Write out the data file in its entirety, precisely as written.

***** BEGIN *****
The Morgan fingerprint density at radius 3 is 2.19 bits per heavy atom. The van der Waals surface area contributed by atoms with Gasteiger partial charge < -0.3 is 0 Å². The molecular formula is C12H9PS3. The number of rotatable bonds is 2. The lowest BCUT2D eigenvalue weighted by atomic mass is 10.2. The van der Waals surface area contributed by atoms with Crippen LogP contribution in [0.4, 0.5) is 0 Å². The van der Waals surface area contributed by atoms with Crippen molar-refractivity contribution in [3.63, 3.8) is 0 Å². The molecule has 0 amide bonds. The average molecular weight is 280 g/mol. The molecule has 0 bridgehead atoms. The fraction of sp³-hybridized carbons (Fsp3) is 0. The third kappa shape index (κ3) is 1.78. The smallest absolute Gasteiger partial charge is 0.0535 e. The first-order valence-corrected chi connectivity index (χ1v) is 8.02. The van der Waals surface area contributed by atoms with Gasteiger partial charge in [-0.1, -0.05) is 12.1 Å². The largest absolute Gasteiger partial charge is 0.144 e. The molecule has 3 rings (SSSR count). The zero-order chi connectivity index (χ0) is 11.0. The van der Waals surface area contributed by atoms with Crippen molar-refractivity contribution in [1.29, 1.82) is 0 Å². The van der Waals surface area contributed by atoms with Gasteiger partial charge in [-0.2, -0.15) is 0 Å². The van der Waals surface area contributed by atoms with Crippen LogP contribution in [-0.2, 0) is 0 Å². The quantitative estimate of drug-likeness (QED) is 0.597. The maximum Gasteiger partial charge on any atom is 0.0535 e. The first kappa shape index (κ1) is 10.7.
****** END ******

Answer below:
The Morgan fingerprint density at radius 3 is 2.19 bits per heavy atom. The van der Waals surface area contributed by atoms with Gasteiger partial charge < -0.3 is 0 Å². The molecular formula is C12H9PS3. The number of rotatable bonds is 2. The lowest BCUT2D eigenvalue weighted by atomic mass is 10.2. The van der Waals surface area contributed by atoms with Crippen LogP contribution in [0.4, 0.5) is 0 Å². The van der Waals surface area contributed by atoms with Crippen molar-refractivity contribution in [3.63, 3.8) is 0 Å². The molecule has 0 amide bonds. The average molecular weight is 280 g/mol. The molecule has 0 bridgehead atoms. The fraction of sp³-hybridized carbons (Fsp3) is 0. The third kappa shape index (κ3) is 1.78. The smallest absolute Gasteiger partial charge is 0.0535 e. The first-order valence-corrected chi connectivity index (χ1v) is 8.02. The van der Waals surface area contributed by atoms with Gasteiger partial charge in [-0.1, -0.05) is 12.1 Å². The largest absolute Gasteiger partial charge is 0.144 e. The molecule has 3 rings (SSSR count). The zero-order chi connectivity index (χ0) is 11.0. The van der Waals surface area contributed by atoms with Crippen molar-refractivity contribution in [1.29, 1.82) is 0 Å². The van der Waals surface area contributed by atoms with Gasteiger partial charge in [-0.2, -0.15) is 0 Å². The van der Waals surface area contributed by atoms with Crippen LogP contribution in [-0.2, 0) is 0 Å². The quantitative estimate of drug-likeness (QED) is 0.597. The maximum Gasteiger partial charge on any atom is 0.0535 e. The first kappa shape index (κ1) is 10.7.